We have been to three different Center Parcs in Belgium and the Netherlands, and it is now established as a regular half-term option for us and our three children. This year, Flemish half-term was a week earlier than the main UK one, and the prices reflected this. Faced with Euro620 for a midweek stay in Belgium, I checked the prices for the UK. Up till now, I'd imagined the prices in the UK prohibitive, although I expected that facilities would be a notch above what we'd experienced before. In fact, for the week we wanted to go, a Comfort Plus 3 cottage at Longleat Forest was £315 plus a £6 booking fee for a Monday-Friday stay. A week later, and the figure was a staggering £785!
==== BOOKING AND PRE-ARRIVAL ====
The website - www.centerparcs.co.uk - is very easy to navigate around. You can narrow down your search by village (there are 4 in the UK), length of stay (weekend, midweek, week), type of accommodation. Once you have booked, you get a confirmation email, but what I hadn't realised was the amount of direct marketing that would come as a result, mainly advertising specific Center Parcs activities or recommend to your friends. I did not check whether you can opt out of much of this, so I may have agreed to this inadvertently.
One of the many emails encouraged me to pre-plan the activities via the website. For the children, there seem to be a huge range of activities available, but there is no indication of charges for any of them. The website is full of suggestions though, and it is well worth consulting before you go.
==== LONGLEAT FOREST VILLAGE ====
We chose Longleat Forest Village near the Wiltshire/Somerset Border. The park is less than a mile from Longleat House and Safari Park (shut for the winter when we were there), although it is only at the final roundabout on the route from the M4 that it is clearly signposted. Longleat Forest perfectly describes the Center Parcs concept - self-catering accommodation, set amid wooded surroundings, with an emphasis on active pursuits, mainly outdoors, although there is a large indoor swimming pool complex.
We can't give a fair evaluation of check-in, since due to dealing with the consequences of having all our belongings stolen from our car a few hours after arriving in the UK, we could only travel down to the park on the Tuesday, rather than the Monday. Checking in for us was very quick and straightforward, but we were the only ones checking in then, and I do not know how efficient the procedures are when everyone arrives on the same day.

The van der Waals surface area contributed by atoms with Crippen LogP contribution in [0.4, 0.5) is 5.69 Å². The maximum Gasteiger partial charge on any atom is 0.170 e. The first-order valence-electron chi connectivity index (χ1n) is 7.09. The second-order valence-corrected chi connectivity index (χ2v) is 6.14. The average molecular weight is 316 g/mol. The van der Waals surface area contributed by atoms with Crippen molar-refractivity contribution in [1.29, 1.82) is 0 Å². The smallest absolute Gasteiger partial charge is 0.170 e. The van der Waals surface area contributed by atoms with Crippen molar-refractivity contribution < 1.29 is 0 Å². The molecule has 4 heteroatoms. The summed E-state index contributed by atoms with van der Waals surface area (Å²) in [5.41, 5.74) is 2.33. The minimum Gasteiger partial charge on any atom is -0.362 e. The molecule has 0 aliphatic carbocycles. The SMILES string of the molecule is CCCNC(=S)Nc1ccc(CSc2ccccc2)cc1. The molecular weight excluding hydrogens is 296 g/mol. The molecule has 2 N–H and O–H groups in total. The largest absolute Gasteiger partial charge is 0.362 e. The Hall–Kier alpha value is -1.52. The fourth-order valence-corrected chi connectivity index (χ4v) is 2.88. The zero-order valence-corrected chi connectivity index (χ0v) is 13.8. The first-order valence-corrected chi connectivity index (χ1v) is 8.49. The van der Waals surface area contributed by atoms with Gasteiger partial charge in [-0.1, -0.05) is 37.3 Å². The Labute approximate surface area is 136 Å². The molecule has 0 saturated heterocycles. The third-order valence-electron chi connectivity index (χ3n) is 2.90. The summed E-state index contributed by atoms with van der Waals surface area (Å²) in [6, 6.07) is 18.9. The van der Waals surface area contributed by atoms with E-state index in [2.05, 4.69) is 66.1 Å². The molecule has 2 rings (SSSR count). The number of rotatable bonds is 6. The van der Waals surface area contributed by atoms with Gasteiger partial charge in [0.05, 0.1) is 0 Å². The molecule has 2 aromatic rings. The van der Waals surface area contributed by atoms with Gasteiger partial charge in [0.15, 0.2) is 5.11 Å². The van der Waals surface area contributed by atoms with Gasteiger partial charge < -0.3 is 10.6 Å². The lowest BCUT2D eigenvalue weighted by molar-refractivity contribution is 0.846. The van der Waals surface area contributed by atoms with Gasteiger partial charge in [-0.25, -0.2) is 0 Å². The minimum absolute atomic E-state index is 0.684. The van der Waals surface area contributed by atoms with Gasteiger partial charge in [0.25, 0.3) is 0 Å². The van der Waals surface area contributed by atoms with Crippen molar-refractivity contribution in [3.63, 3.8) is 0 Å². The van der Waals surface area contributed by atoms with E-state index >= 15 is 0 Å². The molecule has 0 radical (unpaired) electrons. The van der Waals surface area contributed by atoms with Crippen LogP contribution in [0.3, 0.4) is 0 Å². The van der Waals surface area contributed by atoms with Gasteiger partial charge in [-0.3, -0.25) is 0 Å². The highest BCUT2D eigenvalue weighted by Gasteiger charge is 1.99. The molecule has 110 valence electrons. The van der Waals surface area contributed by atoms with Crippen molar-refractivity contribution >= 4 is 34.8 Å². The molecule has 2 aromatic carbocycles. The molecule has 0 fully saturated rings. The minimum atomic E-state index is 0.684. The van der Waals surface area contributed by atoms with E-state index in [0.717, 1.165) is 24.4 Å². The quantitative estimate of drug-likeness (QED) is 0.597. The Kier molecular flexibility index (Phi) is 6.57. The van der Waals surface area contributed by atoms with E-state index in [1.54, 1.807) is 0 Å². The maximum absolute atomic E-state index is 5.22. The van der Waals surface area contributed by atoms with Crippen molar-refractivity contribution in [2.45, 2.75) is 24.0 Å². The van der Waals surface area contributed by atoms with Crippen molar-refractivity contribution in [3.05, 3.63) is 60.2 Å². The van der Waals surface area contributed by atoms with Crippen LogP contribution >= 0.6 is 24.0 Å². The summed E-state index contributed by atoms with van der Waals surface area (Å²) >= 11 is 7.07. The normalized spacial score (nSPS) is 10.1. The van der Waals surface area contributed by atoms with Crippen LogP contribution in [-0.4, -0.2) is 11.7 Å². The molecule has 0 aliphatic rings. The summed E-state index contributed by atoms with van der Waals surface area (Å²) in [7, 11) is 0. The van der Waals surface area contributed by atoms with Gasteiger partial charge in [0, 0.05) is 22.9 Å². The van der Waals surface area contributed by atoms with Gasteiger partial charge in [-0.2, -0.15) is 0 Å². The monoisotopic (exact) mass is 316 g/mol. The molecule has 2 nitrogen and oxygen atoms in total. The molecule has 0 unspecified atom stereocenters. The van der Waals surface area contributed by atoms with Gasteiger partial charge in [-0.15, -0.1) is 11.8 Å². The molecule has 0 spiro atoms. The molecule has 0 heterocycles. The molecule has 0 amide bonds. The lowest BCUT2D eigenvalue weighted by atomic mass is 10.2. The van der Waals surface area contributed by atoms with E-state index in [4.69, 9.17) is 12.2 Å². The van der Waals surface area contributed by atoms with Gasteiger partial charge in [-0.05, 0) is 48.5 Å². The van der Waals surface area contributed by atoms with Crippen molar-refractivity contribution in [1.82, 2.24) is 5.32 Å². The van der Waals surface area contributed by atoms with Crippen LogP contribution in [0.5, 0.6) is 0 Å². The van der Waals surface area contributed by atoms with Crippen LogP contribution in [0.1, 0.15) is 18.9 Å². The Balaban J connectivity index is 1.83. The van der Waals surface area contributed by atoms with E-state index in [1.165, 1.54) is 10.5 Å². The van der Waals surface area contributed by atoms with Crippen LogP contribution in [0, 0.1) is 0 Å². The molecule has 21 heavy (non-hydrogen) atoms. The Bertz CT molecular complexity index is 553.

Our unit was a good mile and a quarter from the arrival point, so we drove to where we were staying, unloaded and then took the car back to the car park. One of the nice things about Center Parcs is that you do not have cars around the resort the whole time of your stay, so it is very safe for children and for cyclists.
I guess it is a sign that we have been in Belgium too long, but this village seemed very hilly. Indeed, in some places, cyclists are told to dismount, as the gradient is too steep. The resort is also quite extensive, with three main clusters for activities. In one, the Market Plaza, you have the main swimming complex (the Subtropical Swimming Paradise), supermarket, bowling alley, on-site supermarket and various shops and eating places. In another - the Village Square - you have an upmarket restaurant, coffee bar and pottery centre. In the third - Jardin des Sports - you have a vast range of indoor activities, a spa/sauna centre and sports bar. In the grounds around these clusters, there are adventure playgrounds, play areas for younger children, horse riding, archery, a boating lake and a network of cycle paths. If you don't want to walk, or if you are carrying shopping, the resort lays on a free 'land train' - a land rover pulling a couple of carriages - which goes every twenty minutes between all the accommodation areas and the activity clusters, but when it is raining, this gets very full indeed, and more than once not everyone could get on. This was very popular with our 3 year old boy.
==== ACCOMMODATION ====
We had a Comfort Plus villa, which is the one above the most basic level of accommodation, with four higher levels advertised on the website. This notwithstanding, we were quite impressed with the accommodation, certainly in comparison to our experience in Benelux countries, where it all looks a bit tired. There were 3 bedrooms - one double, two twins - a bathroom with shower/toilet - second toilet, storage room and a large lounge/kitchen/dining room. The three elements of the main room form an L-shape, with the kitchen at the angle. The kitchen had full oven, hob, fridge with small freezer compartment, dishwasher, toaster, microwave, kettle, cafetiere, cutlery and crockery. There is also a small welcome basket with tablets for the dishwasher, as well as some teabags and coffee sachets.
The living area has TV with a few freeview channels, and there is a DVD player. The corner sofa seats 6 people easily, but is not the most comfortable I've known. The dining table is perfectly functional, while the beds, which were made up for our arrival, were very comfortable, and not saggy. In the double bedroom, there was a wall-mounted flat-screen TV, alarm clock and Gideons bible.